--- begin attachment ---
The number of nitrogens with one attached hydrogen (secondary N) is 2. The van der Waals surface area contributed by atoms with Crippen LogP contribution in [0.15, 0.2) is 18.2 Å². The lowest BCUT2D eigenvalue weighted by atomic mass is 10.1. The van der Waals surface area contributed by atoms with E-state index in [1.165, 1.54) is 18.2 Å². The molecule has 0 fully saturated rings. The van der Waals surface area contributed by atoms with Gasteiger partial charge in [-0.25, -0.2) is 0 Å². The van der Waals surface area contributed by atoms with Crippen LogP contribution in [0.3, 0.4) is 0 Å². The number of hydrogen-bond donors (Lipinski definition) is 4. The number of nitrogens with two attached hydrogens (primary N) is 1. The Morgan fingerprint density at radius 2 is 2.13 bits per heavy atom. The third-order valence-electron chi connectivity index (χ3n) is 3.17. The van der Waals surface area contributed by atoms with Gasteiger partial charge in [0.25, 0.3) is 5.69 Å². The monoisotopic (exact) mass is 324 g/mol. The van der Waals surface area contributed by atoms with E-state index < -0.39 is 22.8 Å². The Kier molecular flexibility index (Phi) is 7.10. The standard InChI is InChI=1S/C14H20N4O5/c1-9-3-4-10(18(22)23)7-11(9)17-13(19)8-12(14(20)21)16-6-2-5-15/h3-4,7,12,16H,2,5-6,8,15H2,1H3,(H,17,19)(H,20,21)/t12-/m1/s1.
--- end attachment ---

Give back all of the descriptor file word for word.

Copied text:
The number of nitrogens with one attached hydrogen (secondary N) is 2. The van der Waals surface area contributed by atoms with Crippen LogP contribution in [0.15, 0.2) is 18.2 Å². The lowest BCUT2D eigenvalue weighted by atomic mass is 10.1. The van der Waals surface area contributed by atoms with E-state index in [1.165, 1.54) is 18.2 Å². The molecule has 0 fully saturated rings. The van der Waals surface area contributed by atoms with Gasteiger partial charge in [-0.25, -0.2) is 0 Å². The van der Waals surface area contributed by atoms with Crippen LogP contribution in [0.3, 0.4) is 0 Å². The number of hydrogen-bond donors (Lipinski definition) is 4. The number of nitrogens with two attached hydrogens (primary N) is 1. The Morgan fingerprint density at radius 2 is 2.13 bits per heavy atom. The third-order valence-electron chi connectivity index (χ3n) is 3.17. The van der Waals surface area contributed by atoms with Gasteiger partial charge in [0.25, 0.3) is 5.69 Å². The monoisotopic (exact) mass is 324 g/mol. The van der Waals surface area contributed by atoms with E-state index < -0.39 is 22.8 Å². The Kier molecular flexibility index (Phi) is 7.10. The standard InChI is InChI=1S/C14H20N4O5/c1-9-3-4-10(18(22)23)7-11(9)17-13(19)8-12(14(20)21)16-6-2-5-15/h3-4,7,12,16H,2,5-6,8,15H2,1H3,(H,17,19)(H,20,21)/t12-/m1/s1.